Frank was certainly a chip off the old block and in addition to his interests in business and hockey, he was elected to Parliament where he served for almost a decade between 1930 and 1940, a Liberal MP first for Ottawa City and then Ottawa West.
Frank’s family home was at 7 Rideau Gate, a fine detached residence, where he lived with his wife Norah, son Thomas and daughters Joan and Lilias. Frank died in 1962. That year he was inducted into the Hockey Hall of Fame. Four years later he was inducted into the Ottawa Sports Hall of Fame.
Frank, his wife and children were the last private family to live at 7 Rideau Hall before it became the official guest accommodation of the Canadian Government. And that is part of Lilias’ story.
17 December 2022
 Parliamentary Profile, https://lop.parl.ca/sites/ParlInfo/default/en_CA/People/Profile?personId=507 and his biographical entry in the Hockey Hall of Fame, https://www.hhof.com/HonouredMembers/MemberDetails.html?type=Builder&mem=B196201&list=ByName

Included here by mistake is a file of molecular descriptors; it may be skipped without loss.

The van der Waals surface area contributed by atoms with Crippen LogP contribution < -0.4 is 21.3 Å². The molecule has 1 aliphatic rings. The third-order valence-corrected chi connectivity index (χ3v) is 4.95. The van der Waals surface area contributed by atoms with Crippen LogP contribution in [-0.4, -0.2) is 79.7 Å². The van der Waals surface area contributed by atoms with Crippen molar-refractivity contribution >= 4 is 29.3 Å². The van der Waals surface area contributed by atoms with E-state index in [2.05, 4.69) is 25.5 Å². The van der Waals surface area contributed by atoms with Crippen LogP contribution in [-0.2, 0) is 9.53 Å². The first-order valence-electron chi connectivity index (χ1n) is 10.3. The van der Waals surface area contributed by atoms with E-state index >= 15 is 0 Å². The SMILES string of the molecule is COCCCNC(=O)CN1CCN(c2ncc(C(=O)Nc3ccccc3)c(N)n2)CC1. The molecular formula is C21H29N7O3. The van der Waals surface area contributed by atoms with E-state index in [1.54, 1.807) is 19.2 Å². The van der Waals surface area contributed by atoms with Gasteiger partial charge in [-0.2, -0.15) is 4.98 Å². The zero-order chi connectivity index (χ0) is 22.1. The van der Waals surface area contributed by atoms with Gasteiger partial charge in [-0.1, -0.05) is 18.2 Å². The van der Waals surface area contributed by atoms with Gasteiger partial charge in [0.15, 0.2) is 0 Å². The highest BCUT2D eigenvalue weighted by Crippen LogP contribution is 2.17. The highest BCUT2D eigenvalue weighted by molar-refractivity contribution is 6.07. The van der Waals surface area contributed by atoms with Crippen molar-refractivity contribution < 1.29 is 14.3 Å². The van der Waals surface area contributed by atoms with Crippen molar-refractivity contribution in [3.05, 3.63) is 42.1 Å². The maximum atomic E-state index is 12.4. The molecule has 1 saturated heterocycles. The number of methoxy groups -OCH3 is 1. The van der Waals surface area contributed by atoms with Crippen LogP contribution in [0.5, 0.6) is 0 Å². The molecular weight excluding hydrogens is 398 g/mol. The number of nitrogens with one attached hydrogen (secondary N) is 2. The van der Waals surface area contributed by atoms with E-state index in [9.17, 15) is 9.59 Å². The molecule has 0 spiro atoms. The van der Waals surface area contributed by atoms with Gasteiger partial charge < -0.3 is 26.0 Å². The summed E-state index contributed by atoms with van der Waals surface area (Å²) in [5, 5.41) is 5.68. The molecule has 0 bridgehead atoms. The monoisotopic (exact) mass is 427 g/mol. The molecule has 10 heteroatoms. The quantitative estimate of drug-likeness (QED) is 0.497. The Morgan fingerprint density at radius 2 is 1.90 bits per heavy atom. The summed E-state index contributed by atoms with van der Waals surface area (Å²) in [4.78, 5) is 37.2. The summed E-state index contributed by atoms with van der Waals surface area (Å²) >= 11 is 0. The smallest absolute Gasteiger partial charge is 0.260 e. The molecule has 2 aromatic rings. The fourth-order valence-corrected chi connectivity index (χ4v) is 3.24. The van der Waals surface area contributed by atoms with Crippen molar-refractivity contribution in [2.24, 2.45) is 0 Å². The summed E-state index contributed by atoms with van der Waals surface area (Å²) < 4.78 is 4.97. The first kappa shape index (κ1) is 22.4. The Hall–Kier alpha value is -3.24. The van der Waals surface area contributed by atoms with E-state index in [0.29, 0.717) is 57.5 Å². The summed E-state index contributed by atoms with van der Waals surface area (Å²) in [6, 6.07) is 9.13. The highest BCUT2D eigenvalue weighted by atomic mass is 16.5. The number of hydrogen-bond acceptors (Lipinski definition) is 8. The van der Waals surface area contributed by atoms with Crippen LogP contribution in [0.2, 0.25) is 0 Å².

Wikipedia entry, Edwin Dey. https://en.wikipedia.org/wiki/Ted_Dey
 Thanks to Michael McBane for establishing the Irish birth of Tommy’s father.
 Hall of Fame biography: https://www.hhof.com/HonouredMembers/MemberDetails.html?type=Builder&mem=B196201&list=ByName
 It is a matter of some dispute whether in fact they won it 9, 10 or 11 times.
 Finnigan won the Stanley Cup again, playing for the Toronto Maple Leafs. After his sporting career ended in 1937, Finnigan had a problem with alcohol and Frank Ahearn got him a job. Finnigan overcame his drinking problem and managed hotels in the area. His daughter Joan became a writer and collected many stories of the Irish in the Ottawa Valley. She wrote the screenplay for the 1968 docudrama, The Best Damn Fiddler Player from Calabogie to Kaladar which won the Canadian Film Award, as did the film itself. Margot Kidder, famously playing Lois Lane in the Superman movie, made her film debut in the movie.
 Op cit.